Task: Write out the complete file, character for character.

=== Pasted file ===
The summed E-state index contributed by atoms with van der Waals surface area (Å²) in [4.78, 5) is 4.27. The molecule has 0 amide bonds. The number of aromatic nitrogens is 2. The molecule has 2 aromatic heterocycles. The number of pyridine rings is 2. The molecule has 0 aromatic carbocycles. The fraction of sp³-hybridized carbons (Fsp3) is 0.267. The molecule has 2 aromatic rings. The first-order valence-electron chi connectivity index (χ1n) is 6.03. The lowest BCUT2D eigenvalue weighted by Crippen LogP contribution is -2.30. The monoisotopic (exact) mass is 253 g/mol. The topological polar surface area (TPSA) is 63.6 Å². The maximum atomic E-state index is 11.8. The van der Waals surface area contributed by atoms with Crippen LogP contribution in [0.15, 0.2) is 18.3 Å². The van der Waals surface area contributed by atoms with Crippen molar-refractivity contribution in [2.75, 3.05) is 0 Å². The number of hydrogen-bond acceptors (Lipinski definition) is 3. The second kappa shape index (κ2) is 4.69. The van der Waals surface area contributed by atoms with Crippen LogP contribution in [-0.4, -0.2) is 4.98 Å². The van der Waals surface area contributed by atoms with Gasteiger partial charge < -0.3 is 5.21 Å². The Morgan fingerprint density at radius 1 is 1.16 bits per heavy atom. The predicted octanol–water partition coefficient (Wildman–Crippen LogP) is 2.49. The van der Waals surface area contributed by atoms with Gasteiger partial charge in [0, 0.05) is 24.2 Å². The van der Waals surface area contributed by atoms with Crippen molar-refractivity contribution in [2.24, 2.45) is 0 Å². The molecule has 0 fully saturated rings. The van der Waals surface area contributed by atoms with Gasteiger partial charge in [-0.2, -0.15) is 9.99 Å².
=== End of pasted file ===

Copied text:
The summed E-state index contributed by atoms with van der Waals surface area (Å²) in [4.78, 5) is 4.27. The molecule has 0 amide bonds. The number of aromatic nitrogens is 2. The molecule has 2 aromatic heterocycles. The number of pyridine rings is 2. The molecule has 0 aromatic carbocycles. The fraction of sp³-hybridized carbons (Fsp3) is 0.267. The molecule has 2 aromatic rings. The first-order valence-electron chi connectivity index (χ1n) is 6.03. The lowest BCUT2D eigenvalue weighted by Crippen LogP contribution is -2.30. The monoisotopic (exact) mass is 253 g/mol. The topological polar surface area (TPSA) is 63.6 Å². The maximum atomic E-state index is 11.8. The van der Waals surface area contributed by atoms with Crippen LogP contribution in [0.15, 0.2) is 18.3 Å². The van der Waals surface area contributed by atoms with Crippen molar-refractivity contribution in [2.75, 3.05) is 0 Å². The number of hydrogen-bond acceptors (Lipinski definition) is 3. The second kappa shape index (κ2) is 4.69. The van der Waals surface area contributed by atoms with Crippen LogP contribution in [-0.4, -0.2) is 4.98 Å². The van der Waals surface area contributed by atoms with Gasteiger partial charge < -0.3 is 5.21 Å². The Morgan fingerprint density at radius 1 is 1.16 bits per heavy atom. The predicted octanol–water partition coefficient (Wildman–Crippen LogP) is 2.49. The van der Waals surface area contributed by atoms with Gasteiger partial charge in [0, 0.05) is 24.2 Å². The van der Waals surface area contributed by atoms with Crippen molar-refractivity contribution in [2.24, 2.45) is 0 Å². The molecule has 0 fully saturated rings. The van der Waals surface area contributed by atoms with Gasteiger partial charge in [-0.2, -0.15) is 9.99 Å².